Canada court hears from Trans Mountain pipeline foes amid oil industry slump

VANCOUVER, British Columbia (Reuters) - A Canadian court began hearing arguments on Monday from indigenous groups who oppose the federal government’s plan to expand its Trans Mountain pipeline, a project aimed at easing the country’s severe oil transport bottlenecks.

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The three-day hearing is taking place in the Federal Court of Appeal in Vancouver, which agreed in September to consider concerns from the Coldwater Indian band, Squamish Nation, Tsleil-Waututh Nation and Ts’elxweyeqw Tribe that the government’s consultation with them this year was insufficient.

The legal challenge is the latest setback for Trans Mountain, whose previous owners first proposed the expansion in 2013. It is one of several stalled pipeline expansions proposed to ease congested export channels.

The Alberta government has curtailed production to prevent oil stocks from building up.

“Again First Nations have to go back to court in Canada to make them listen to us,” said Chief Lee Spahan of the Coldwater Indian Band, using the term commonly applied to Canadian indigenous communities.

The biggest concern of the Coldwater, located near Merritt, British Columbia, is potential contamination of drinking water, Spahan said, speaking at a news conference ahead of the hearing.

Other indigenous groups cited a lack of research into the impact of spills and threats to killer whales.

The Canadian government was determined to approve Trans Mountain’s expansion, based on public comments by Prime Minister Justin Trudeau and his ministers, and the fact that it purchased the project, Scott Smith, lawyer for Tsleil-Waututh, told court. The government initially withheld reports on the project’s impact and did not meaningfully discuss potential marine spills with indigenous groups, he said.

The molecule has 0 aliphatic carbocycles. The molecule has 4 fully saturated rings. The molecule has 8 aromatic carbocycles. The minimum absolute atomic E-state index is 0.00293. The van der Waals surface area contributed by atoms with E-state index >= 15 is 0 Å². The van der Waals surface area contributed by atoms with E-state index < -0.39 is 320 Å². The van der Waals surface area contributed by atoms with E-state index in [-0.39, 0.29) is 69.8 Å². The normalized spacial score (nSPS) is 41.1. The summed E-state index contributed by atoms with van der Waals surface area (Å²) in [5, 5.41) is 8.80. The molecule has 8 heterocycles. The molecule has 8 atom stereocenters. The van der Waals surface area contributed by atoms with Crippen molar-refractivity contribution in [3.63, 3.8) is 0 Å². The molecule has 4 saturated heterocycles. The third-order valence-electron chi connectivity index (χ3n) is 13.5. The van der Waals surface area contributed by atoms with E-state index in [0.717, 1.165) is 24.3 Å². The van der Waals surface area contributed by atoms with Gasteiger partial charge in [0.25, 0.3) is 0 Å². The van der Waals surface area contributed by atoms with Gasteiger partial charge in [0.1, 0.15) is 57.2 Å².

“It was unilaterally focused on, to use the minister of finance’s words, getting shovels into the ground,” Smith said.

The Canadian government is scheduled to present its case on Tuesday. A Canadian Natural Resources department spokeswoman said the government approved the project after meaningful dialogue with indigenous peoples, including new measures to accommodate their concerns.

The Trans Mountain expansion would nearly triple capacity to move 890,000 barrels of oil per day from Alberta to a port terminal near Vancouver, where it can be shipped to U.S. West Coast and Asian refiners.

Construction continues despite the court challenge.

In Ottawa, Finance Minister Bill Morneau said the government hopes to eventually sell Trans Mountain and is open to indigenous groups being involved as owners.

“Our objective overall is to make sure the indigenous people along the route can be engaged, (and) that there could be benefits ... for indigenous people more broadly.”

Ottawa bought the pipeline in 2018 from Kinder Morgan Inc's KMI.N Canadian unit when it appeared the company might abandon the expansion.

Reporting by Moira Warburton in Vancouver; writing and additional reporting by Rod Nickel in Winnipeg, Manitoba; additional reporting by Steve Scherer in Ottawa; Editing by David Gregorio and Bill Berkrot